The Internet is making us patient, and I hate it

In 2008, for my father's birthday, I wanted to give him season six of The X-Files, because I knew that he would love the episode "The Unnatural", which is about baseball.

I spent three days scouring Manhattan for the DVD box set. I tried Borders and Barnes & Noble and HMV. I tried Target and Kmart and Best Buy. I would have tried Virgin, but they had already closed by then.

Clerk after clerk told me that my best bet was to order it online. Borders even offered a web terminal in their stores for that very purpose.

"But I want it now," my mind screamed. I didn't want it to be mailed to me just so I could wrap it up and mail it to my dad. And I certainly was not going to just have it sent to him, broadcasting that his birthday was only worth two-clicks worth of effort to me.

I wanted to see how big the box was that the DVDs came in; maybe I wouldn't buy it if the cardboard was too flimsy (the man hates flimsy cardboard); any number of other justifications for having a chance to hold the thing that you're going to give as a gift.

Besides, this was New Fucking York. This was where everything was. The bastard had to be there somewhere.

But it wasn't anywhere, nowhere physical. This was the turning point in my personal history where the only cost-effective place to keep the things that I wanted to buy became cyberspace.

Every few weeks since then I have had another identical screaming match with the culture. Old-school sneakersAcceleradeA decent ligature. Hard drive enclosureA particular brand of low-end Powerpoint clicker. Kobalt Magnum Grip Pliers. What do you mean you don't carry them?! Is this not a "store"?

These items are not rare or obscure. They may be specific, but they are not unreasonable requests. I picked them as examples because they are exactly the kinds of things that, back in the 90s, I would have just gone to the mall to get, or to Walmart. Hell, those pliers were hanging on a rack in Lowe's not six weeks ago. But not any more. What incentive does Lowe's, LLC have to restock them? Ever?

But I want them now. I don't want to wait for my fucking pliers. Today is the day when I have the time to tighten those nuts. I'm up, I'm dressed, I've driven here, I have money, I'm ready to go. But no. The Internet is just so goddamn efficient that it doesn't matter what I want, or when. All it can say is "You can have them Tuesday, or tomorrow for an extra four dollars".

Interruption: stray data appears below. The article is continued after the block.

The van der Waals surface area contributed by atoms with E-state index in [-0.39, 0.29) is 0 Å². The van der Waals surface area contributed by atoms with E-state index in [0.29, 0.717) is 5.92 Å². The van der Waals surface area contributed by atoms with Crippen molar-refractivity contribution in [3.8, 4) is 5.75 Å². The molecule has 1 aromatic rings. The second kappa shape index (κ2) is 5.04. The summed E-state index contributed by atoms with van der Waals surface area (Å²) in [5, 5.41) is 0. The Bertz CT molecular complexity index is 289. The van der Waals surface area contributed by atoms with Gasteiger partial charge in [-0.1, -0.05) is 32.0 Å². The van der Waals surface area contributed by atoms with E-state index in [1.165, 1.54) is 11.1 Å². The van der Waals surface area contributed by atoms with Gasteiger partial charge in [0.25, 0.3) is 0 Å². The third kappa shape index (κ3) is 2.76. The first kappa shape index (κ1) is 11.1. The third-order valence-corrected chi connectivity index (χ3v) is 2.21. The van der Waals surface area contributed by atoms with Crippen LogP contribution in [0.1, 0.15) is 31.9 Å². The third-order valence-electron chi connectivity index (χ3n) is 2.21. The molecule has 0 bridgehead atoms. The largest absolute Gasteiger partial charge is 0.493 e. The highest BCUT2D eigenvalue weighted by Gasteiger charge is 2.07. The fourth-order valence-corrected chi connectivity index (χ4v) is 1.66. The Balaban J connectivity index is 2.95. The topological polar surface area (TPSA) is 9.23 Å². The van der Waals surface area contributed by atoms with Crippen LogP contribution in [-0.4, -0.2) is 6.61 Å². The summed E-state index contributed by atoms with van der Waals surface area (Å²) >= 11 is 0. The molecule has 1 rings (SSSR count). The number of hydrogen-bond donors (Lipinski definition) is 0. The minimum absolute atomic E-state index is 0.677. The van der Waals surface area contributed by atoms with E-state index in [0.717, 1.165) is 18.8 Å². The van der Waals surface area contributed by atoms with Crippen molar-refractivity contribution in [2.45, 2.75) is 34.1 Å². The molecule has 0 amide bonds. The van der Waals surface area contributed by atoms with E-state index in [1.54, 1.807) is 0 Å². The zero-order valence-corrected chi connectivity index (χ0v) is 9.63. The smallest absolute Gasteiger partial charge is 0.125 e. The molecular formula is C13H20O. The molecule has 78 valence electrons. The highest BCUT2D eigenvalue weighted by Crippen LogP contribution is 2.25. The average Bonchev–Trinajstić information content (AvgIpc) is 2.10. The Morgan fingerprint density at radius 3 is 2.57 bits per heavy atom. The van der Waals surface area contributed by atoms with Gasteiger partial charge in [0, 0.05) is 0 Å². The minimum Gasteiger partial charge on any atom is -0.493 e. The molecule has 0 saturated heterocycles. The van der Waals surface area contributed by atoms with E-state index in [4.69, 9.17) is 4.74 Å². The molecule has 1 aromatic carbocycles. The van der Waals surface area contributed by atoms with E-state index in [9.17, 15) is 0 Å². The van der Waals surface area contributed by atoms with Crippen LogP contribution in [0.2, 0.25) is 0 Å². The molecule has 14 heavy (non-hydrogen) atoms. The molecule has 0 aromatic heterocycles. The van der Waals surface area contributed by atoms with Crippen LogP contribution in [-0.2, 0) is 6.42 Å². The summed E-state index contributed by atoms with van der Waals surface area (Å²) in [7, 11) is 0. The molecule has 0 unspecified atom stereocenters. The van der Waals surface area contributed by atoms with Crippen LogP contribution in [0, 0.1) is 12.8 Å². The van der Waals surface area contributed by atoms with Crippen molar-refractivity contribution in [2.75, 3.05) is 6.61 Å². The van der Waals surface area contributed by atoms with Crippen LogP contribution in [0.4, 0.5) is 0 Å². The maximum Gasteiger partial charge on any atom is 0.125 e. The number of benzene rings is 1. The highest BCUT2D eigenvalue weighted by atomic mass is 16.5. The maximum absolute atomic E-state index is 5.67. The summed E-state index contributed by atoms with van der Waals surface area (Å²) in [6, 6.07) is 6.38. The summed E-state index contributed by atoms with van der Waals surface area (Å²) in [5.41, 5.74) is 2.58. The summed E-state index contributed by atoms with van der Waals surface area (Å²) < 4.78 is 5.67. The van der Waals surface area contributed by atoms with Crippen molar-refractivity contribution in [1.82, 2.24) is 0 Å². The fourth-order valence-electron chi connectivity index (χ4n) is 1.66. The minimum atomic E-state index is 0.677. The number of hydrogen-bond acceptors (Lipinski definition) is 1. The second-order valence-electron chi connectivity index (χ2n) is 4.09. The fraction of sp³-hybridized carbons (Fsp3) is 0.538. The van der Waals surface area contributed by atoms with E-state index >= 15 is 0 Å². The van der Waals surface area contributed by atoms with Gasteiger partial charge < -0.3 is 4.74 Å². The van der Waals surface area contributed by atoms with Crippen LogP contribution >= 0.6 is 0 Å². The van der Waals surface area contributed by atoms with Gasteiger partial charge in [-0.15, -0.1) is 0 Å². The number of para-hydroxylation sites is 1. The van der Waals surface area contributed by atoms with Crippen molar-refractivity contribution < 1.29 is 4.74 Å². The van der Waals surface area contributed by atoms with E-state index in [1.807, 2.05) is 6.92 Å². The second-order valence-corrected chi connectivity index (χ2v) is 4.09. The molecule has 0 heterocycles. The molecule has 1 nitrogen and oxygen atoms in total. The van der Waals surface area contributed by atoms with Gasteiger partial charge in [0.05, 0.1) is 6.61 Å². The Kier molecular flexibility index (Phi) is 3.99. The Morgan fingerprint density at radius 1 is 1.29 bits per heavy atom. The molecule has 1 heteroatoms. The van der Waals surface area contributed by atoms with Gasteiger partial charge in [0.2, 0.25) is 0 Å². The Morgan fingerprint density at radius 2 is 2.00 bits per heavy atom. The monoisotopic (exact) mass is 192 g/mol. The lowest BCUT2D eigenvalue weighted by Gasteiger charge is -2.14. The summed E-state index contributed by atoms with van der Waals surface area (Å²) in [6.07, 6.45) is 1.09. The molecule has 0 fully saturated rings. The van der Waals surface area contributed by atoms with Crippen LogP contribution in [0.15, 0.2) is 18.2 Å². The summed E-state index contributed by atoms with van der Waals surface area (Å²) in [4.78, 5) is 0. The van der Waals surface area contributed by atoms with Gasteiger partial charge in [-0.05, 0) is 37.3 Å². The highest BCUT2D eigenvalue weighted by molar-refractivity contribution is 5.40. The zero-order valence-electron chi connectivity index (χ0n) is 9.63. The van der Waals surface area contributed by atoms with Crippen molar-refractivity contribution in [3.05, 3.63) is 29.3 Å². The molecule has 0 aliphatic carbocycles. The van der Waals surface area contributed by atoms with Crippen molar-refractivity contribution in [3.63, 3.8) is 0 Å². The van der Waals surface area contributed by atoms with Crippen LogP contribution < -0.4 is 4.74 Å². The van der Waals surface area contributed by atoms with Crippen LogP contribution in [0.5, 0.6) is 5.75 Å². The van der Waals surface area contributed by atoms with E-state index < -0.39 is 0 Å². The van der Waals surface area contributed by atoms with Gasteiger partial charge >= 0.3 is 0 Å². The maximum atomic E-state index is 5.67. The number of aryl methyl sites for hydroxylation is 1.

In the 90s, I'd have my fucking pliers by now. Stores actually had things to sell back them, because that was where THINGS were. If you had a thing to sell, it had to sell well enough to justify keeping it in a store. That was the acid test for whether a product needed to exist. If it was "hard" for a store to keep a product in stock, meaning it cost more to burn shelf space on them then you made in profit, then they didn't let you buy it anymore, and sometimes this meant products shriveled and died on the vine, because the Market deemed them unworthy.

Sometimes this represented a hardship, if the store didn't have the thing that you wanted. But most of the time, when you left the house on an errand, you came back with the thing you went out for. A movie. A stereo cable. A DVD player. You wanted something, and you went out and got it, like a goddamn civilized human being.

The entire trend of civilization up to that point had been towards luxury and gratification. We were approaching a singularity of instant material gratification, and when the retail superstore came about, we'd almost reached it.

But then we backed off. We said that we'd be willing to trade in some of that timeliness in exchange for a slightly larger selection.

This is not a bargain. Just because I can get a Japanese flute as quickly as a book doesn't mean that I'm better off, because most of the time I don't need a Japanese flute. Most of the time I just need a particular book.

I was much happier back when the Internet was like a big Sears, Roebuck catalog, where you went only for those weird and rare things that could not economically be carried by your local general store. Somewhere along the line the Internet became the general store, and the building that you drive to became relegated to carrying only those products which might entice a casual browser.

And so those aimless wanderers get their desires instantaneously created and fulfilled. Meanwhile, the serious professional shoppers, the ones with more money, more desires, and less time, we have to wait.

Because of the Internet. As if that was an answer.

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